Developers sometimes use SQL like the following to convert strings to date time types. At first glance, there is no problem with such SQL. However, such SQL is actually a time bomb, which may cause problems at any time (), the following is a brief summary of this situation.
Why is the date conversion error in SQL above? In fact, after the login name changes the default language, the corresponding date of the session is_ The format has changed from mdy to DMY. Therefore, errors are reported in the above conversion. Sometimes no error is reported. However, it may be converted into an incorrect date, resulting in a logical error. This is a bad hidden error. By the time you find out, a lot of bad data may have been generated.
About the default date for different languages_ Format, which can be viewed with the following command:
On the other hand, if the current session uses the set command to modify dateformat, this error will also be encountered, as shown below:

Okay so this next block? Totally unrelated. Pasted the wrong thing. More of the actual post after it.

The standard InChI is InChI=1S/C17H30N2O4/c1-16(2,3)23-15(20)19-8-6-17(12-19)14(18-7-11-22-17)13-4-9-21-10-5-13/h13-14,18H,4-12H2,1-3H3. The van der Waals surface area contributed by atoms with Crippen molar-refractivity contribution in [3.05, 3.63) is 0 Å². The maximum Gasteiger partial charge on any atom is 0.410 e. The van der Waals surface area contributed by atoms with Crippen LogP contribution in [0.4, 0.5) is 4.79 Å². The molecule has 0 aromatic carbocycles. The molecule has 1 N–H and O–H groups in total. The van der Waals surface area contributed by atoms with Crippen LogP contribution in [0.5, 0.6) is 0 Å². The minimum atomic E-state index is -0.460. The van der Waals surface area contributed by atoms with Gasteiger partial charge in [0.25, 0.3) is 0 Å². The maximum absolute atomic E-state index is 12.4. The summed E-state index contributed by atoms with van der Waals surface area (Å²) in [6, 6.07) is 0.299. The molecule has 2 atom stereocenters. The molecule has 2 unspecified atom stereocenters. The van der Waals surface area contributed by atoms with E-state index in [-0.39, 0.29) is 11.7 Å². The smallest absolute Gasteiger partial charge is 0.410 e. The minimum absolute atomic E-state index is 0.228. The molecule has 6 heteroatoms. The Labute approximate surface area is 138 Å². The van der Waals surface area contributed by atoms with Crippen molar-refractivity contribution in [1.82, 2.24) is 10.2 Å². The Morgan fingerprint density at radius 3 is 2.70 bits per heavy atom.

This situation is more complicated. It may be set in a certain SQL sectionDATEFORMATThe format of the date after the entire session has changed. So the above SQL“Robustness”If you use such SQL, whether the default language of the session has changed or the dateformat of the current session has changed, there will be no error or logical error.
SELECT CONVERT(DATETIME,‘2020-01-13 6:46:42’, 120)。
When you encounter this kind of date conversion, you must specify the conversion format clearly, so that it is not affected by the change of dateformat in the session, and write robust and reliable SQL statements. The following two simple SQL differences can also distinguish whether a person has the awareness of writing robust SQL!
SELECT CONVERT(DATETIME, ‘2020-01-13 6:46:42’);
SELECT CONVERT(DATETIME, ‘2020-01-13 6:46:42’, 120)